3) Progress is made by never forgetting, but also understanding that meaningful relationships can be forged everyday with new people.

    Remember the past, but live for tomorrow...

    ...OB
     
  19. sweatyblackballs

    sweatyblackballs New Member

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    Thank you man. Not only is that encouraging but concise and beautiful ...
     
  20. jack65

    jack65 New Member

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    Hello

    Some of my relatives have told me straight out that they were not going to fight "it" any more, i remember going to see granddad in hospital and him giving me a hung then said "I'm going to though in the towel" i though at 1st he meant he was just tired and wanted to go to sleep, i said something like ok GD i'll get going to you can sleep, he looked me straight in the eye and said " i going to though in the towel", at that Monet i realized what he meant so i said i was glad i got to know him in the later yrs, and that was it, he layed back in his bed i left and never seen him again, I was 17 when this happened and i still remember it like yesterday.
    then just last week my mother in law passed away, the 1st time i walked into the hospital with my wife my mother in law looked at me and said in her shaky voice " don't pray for me, i want to go home" she lasted 2 weeks but every time she would see me she said the same thing, or it's not long now, she was very week and could not open her eyes in the last week yet she new when i would walk in to her room and she would start saying the same thing.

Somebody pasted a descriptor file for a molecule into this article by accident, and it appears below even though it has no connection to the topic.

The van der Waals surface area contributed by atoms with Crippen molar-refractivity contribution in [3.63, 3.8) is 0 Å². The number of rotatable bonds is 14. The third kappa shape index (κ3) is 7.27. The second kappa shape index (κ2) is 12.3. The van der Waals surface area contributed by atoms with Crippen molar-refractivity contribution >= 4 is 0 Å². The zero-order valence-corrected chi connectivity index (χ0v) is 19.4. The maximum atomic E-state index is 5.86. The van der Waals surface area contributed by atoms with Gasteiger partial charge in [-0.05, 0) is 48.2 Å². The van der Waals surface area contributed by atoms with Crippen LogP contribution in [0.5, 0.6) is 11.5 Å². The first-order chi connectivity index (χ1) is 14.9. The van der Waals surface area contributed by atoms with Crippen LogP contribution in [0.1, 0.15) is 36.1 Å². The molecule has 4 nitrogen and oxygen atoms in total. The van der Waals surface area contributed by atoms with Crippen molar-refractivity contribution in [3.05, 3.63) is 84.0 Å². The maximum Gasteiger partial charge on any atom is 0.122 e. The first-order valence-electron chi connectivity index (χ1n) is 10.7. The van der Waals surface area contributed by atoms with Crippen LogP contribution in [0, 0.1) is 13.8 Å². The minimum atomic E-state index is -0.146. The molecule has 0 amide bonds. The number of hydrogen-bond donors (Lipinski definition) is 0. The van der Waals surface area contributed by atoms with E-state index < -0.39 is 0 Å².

i don't know why these two did that, but i have put it down to some times people trust you & know that even if you don't agree with them you will respect them in life or while they are vulnerable, i think they needed to say its time and just let me go, i feel more previlaged then upset because they felt safe with me to do that.
    Lastly, it doesn't make it easier as i have lost others that are harder to take the loss off but when it's all said and done we have to move on if that takes a long time then so be it, but move on we must if only to honor the people that went before us. I don't no if it will help but every 3 or 4 months i take one whole day off and play records ( big black cd's for the younger ones)I'll have a few drinks and just reflect on every thing that has happened in my life , the good and bad , in this way i honor my friends and family by remembering them for who they were on this earth, i find by the end of the day i feel better, if only until the next time.

    Thank You.